Have you seen the acronym HAES but are unsure what it’s all about? It is a relatively new health and nutrition approach, but it is not a diet. It sheds some light on how we perceive our own bodies, and gets us to think more critically about how we treat others.
🏋🏻♀️ The weight is the hardest part…
When we go to the doctor we get weighed and measured as part of our physical assessment. For some people, it’s no big deal. For others it’s something to worry about for weeks beforehand.
Perhaps the worry is because weight loss attempts haven’t been successful and this cements feelings of failure. Or it’s simply another reminder that weight defines us in ways we don’t want to be defined, like overweight or obese.
After having my second child, I remember closing my eyes when I got on the scale, asking the nurse not to tell me what it said. I was so worried that I would be disappointed and didn’t want to feel that shame.
Let’s face it – numbers on the scale alter the way we think about ourselves and even the way we think about other people.
👀 In what ways does weight impact our perceptions of each other?
Weight stigma is stereotyping or making assumptions about other people based on their body shape and size. Oftentimes we hear about this in social situations – bullying at high school or snap judgments on dating apps for example.
But, weight stigma occurs in the health arena too. For instance, assuming larger-bodied individuals are viewed as unhealthy specifically because of their size. Or thinking someone lacks willpower if weight loss efforts are unsuccessful. Body size is oftentimes linked to how seriously someone takes their own health – if thin, they appear to take their health seriously; if not thin, they have a dismissive attitude towards being healthy.
Can weight stigma cause physical harm?
Yes. Studies have shown that calling someone out on their weight, or pushing weight loss for better health, does not motivate anyone to lose weight. Additionally, the more someone feels shamed or stigmatized against in health care settings, the less likely they are to return for subsequent care.
Meaning weight stigma drives people away from medical care, perpetuating the association between higher BMI and poor health outcomes.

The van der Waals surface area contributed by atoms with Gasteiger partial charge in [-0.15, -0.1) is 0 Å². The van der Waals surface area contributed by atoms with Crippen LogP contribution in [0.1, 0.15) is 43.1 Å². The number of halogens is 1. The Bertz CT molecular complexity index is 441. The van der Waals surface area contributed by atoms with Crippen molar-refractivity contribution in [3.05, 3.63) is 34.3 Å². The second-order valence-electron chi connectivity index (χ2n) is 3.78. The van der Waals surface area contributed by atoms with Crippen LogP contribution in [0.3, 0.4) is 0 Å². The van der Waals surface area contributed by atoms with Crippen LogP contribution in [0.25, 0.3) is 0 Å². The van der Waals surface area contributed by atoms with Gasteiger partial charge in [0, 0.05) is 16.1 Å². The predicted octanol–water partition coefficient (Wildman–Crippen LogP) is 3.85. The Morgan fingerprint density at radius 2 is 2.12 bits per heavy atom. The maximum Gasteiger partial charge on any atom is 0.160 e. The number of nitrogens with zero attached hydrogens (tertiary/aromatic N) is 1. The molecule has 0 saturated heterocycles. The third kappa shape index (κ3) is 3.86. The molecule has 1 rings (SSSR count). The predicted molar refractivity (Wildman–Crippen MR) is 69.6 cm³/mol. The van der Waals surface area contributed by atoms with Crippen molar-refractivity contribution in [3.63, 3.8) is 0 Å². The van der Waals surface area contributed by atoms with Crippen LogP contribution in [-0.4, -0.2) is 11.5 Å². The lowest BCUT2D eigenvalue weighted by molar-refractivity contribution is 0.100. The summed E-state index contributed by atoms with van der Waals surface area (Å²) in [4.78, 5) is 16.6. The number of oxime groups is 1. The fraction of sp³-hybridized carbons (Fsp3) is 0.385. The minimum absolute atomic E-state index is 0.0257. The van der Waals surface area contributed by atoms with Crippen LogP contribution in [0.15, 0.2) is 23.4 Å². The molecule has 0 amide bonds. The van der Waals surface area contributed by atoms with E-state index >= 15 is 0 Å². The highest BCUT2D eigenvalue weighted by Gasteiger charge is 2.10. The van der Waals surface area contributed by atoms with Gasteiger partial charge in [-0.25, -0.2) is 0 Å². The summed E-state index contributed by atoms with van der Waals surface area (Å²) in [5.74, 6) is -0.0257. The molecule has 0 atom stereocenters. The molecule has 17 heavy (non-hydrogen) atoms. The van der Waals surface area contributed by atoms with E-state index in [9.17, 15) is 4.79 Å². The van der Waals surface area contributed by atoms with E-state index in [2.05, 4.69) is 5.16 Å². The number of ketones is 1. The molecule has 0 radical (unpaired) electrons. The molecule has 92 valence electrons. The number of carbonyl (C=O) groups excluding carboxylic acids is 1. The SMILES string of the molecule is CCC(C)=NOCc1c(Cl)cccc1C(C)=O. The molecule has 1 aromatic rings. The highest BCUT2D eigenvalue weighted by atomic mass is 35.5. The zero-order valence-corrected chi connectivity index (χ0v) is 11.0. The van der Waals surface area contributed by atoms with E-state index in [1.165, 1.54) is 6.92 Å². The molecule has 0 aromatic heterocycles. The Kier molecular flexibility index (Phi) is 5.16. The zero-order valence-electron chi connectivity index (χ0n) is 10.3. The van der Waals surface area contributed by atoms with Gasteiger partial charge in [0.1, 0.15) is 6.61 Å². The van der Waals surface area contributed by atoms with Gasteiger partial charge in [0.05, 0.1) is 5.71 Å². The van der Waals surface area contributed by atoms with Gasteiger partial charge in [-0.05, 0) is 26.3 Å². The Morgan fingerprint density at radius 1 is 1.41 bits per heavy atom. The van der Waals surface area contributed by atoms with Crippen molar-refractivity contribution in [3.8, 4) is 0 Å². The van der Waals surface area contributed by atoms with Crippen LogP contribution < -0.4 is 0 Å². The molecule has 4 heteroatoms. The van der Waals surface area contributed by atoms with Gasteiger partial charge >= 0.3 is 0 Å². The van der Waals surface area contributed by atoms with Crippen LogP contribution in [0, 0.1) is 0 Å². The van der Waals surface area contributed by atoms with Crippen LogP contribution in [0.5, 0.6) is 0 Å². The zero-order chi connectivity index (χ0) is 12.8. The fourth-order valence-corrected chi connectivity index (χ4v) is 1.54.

When I worked as a dietitian in a hospital setting, part of my job was to provide “diet education” to anyone over a certain BMI threshold. Per protocol, we were supposed to hand out written materials which provided information on weight management, weight loss, and healthier eating. Imagine recovering in the hospital for a serious illness or surgery and getting a visit from a dietitian whose message implies “shame on you.” This doesn’t make for a healing environment.
So, how does the HAES approach address this weight stigma?
Pronounced ‘hays’, the acronym Health At Every Size is an approach that advocates for all people to have the right to pursue health and wellbeing without focusing on body shape or weight. This is intended to address weight stigma, most specifically in health care situations.
What are the 5 HAES principles?
- Weight Inclusivity – accepting that we all have different body shapes and sizes and there is not one ideal body weight
- Health Enhancement – improving all kinds of health for all humans by equalizing access to information and services
- Respectful Care – end weight bias and discrimination with an understanding that socio-economic status, sexual orientation, age, gender, race, can also impact weight stigma
- Eating For Well-Being – individuals have unique nutrition needs based on cues such as hunger, satiety, and pleasure rather than focusing on weight control (which are the basic principles of Intuitive Eating)
- Life-Enhancing Movement –support physical activity for people of all shapes, sizes, and abilities to engage in enjoyable movement without focusing on the end product of possible weight loss
How did this HAES approach get started?
Origins of this movement can be traced to various people and organizations over the past 50 years, but the Association of Size Diversity and Health (ASDAH) is the organization that has trademarked the HAES name and, as per their website, evolved to include the needs of a diverse community.
Are health practitioners adopting these principles?
Though the HAES approach has been a standard for care in the eating disorders arena for some time now, other areas of health care are slowly embracing it. Its popularity has recently started to grow across all disciplines.
The bottom line
People in larger bodies are often times shamed for the way they look. The HAES approach acknowledges and respects that there are healthy people in diverse bodies of all shapes and sizes. It underscores treating the unique individual for who they are without weight bias.
For further information, including research studies, testimonials, and other resources visit the ASDAH. If you have questions, or want to share your experience with the HAES approach, we would love to read your feedback in the comments section below!